Rep. Greg Walden, R-Ore., said Wednesday in Bend he continues to hear concerns about the health care changes all across our state.
But now that it's law, he wants some answers to what Congress can do to make it right.
As Walden took command of a new telemedicine robot at St. Charles on Wednesday morning, he was also interested in hearing from health officials about President Obama's new health care law.
"I stood next to the printing of the regulations implementing the health care law, and there are 20,000 pages," Walden said.
Walden said he's heard from business leaders in our state concerned about having to reduce employee hours to help offset impending insurance rate hikes.
"I hear some employers are cutting people back to 29 1/2 hours, so they don't count as full-time employees," Walden said. "That means people that are working are going to have to get two part-time jobs and still have no benefits."
BendBroadband CEO Amy Tykeson said next year, the company's health insurance rates will go up 5 percent and that's just for the taxes it will have to pay.
"When I start looking at some of the pressures we are facing," Tykeson said, "my concern is that the employers that have over 50 employees will be the ones who are underwriting a lot more of these costs, because it is going to have to come from someplace."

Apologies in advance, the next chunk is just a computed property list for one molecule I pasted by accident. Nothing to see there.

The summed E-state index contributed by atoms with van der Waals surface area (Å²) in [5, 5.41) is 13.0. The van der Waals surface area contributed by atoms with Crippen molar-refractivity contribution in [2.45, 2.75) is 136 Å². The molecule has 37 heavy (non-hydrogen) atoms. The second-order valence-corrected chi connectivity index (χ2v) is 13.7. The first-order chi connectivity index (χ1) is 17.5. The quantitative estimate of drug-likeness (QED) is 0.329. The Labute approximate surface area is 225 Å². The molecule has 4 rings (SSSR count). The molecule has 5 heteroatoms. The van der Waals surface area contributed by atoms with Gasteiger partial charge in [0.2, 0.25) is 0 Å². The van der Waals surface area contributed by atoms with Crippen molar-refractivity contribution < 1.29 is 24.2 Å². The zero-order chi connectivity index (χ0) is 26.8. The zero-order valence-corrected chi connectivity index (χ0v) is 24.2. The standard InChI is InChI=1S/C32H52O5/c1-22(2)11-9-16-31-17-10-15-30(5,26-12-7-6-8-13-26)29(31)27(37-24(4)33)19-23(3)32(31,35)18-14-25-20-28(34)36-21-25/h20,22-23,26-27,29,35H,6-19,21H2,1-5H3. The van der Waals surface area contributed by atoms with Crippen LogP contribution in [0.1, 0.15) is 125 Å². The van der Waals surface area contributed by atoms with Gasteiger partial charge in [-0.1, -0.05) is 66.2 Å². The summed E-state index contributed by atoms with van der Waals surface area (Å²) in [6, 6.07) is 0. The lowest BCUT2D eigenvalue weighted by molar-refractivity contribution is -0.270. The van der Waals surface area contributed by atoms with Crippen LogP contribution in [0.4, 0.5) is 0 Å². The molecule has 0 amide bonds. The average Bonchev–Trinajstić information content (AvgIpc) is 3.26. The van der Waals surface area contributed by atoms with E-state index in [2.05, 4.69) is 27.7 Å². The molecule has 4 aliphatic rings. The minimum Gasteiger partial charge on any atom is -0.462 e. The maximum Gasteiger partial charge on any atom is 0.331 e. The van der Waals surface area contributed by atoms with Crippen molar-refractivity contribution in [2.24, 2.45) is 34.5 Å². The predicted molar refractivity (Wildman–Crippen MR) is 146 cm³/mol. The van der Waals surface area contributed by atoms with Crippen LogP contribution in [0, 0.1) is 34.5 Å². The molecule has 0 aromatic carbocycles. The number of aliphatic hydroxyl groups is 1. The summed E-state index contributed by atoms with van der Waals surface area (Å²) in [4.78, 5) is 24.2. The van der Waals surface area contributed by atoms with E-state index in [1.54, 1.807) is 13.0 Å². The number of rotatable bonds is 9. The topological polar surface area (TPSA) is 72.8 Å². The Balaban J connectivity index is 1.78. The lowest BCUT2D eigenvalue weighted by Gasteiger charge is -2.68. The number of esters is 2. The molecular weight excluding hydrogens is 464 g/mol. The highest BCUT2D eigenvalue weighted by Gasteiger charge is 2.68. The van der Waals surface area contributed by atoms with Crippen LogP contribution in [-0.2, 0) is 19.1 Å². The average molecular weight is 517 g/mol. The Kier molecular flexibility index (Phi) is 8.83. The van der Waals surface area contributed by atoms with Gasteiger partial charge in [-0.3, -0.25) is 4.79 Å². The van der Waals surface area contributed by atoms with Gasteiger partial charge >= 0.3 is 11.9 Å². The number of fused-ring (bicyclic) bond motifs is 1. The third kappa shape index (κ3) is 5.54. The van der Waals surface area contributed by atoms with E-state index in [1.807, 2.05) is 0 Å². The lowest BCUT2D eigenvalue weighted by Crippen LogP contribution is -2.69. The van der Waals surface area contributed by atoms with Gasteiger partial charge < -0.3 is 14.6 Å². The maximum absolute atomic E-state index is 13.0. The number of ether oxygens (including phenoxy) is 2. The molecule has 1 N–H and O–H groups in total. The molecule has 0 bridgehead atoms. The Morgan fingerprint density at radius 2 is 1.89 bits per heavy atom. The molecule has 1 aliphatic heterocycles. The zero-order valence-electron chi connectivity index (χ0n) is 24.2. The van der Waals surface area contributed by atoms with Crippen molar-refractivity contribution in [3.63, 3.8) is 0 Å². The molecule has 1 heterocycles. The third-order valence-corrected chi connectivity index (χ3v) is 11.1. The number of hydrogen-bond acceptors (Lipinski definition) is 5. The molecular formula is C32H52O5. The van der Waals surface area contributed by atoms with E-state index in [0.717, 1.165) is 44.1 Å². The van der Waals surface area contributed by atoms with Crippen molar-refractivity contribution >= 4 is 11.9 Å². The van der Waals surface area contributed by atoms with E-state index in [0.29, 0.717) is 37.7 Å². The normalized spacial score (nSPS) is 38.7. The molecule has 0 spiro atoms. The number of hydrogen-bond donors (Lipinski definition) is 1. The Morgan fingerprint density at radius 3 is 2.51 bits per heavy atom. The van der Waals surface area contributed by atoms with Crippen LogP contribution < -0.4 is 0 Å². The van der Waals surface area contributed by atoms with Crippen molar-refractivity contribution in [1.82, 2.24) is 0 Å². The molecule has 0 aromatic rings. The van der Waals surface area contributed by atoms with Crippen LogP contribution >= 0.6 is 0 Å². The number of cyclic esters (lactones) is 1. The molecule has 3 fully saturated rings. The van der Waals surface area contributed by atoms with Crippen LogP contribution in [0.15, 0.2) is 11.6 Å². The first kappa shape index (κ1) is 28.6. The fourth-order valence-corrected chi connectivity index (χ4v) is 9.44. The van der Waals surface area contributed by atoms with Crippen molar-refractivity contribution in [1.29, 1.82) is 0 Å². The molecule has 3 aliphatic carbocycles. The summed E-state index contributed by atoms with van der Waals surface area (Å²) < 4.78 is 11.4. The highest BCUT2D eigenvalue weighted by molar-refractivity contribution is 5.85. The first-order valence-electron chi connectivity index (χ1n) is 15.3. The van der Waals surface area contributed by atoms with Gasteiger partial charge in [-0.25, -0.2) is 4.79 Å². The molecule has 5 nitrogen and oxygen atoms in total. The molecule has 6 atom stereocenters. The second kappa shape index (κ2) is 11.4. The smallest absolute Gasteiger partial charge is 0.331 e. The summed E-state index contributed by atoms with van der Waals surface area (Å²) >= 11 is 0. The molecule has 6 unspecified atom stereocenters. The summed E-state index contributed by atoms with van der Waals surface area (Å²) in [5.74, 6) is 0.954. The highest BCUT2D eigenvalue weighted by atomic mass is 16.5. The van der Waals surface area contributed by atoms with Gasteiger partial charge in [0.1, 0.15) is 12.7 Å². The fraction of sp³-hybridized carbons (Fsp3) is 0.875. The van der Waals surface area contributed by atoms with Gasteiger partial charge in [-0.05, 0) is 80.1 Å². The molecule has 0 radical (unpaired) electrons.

Members of the Central Oregon Health Council, the High Desert's coordinated care organization, told Walden the group is unique.
"Oregon being on the vanguard of health care reform forever is really in the lead in terms of CCO's," Walden said. "Some like it, some don't."
Gov. John Kitzhaber received $1.9 billion from the Obama administration to form the COO, in a bid to control costs.
"I hope it all works and you stay on track and all that because this notion that the state of Oregon would be able to come back and say, 'Hey, it didn't work -- would you forgive us the $1.9 (billion)?' is going to be a complete non-starter," Walden said.
Robin Henderson, director of behavioral health services at St. Charles-Bend, told Walden about the CCO's early success: "When we started the six clinics, where we put behavioral health in primary care ... those six clinics, within months of getting their providers, said, 'You are never taking them out again.'"
But at this point, with many changes to come, man are still left with more questions than answers.
"You are going to have to employ more people to coordinate the system, which I like the idea about it, but I can't say how that is going to reduce cost," said Mike Henderson, an internist.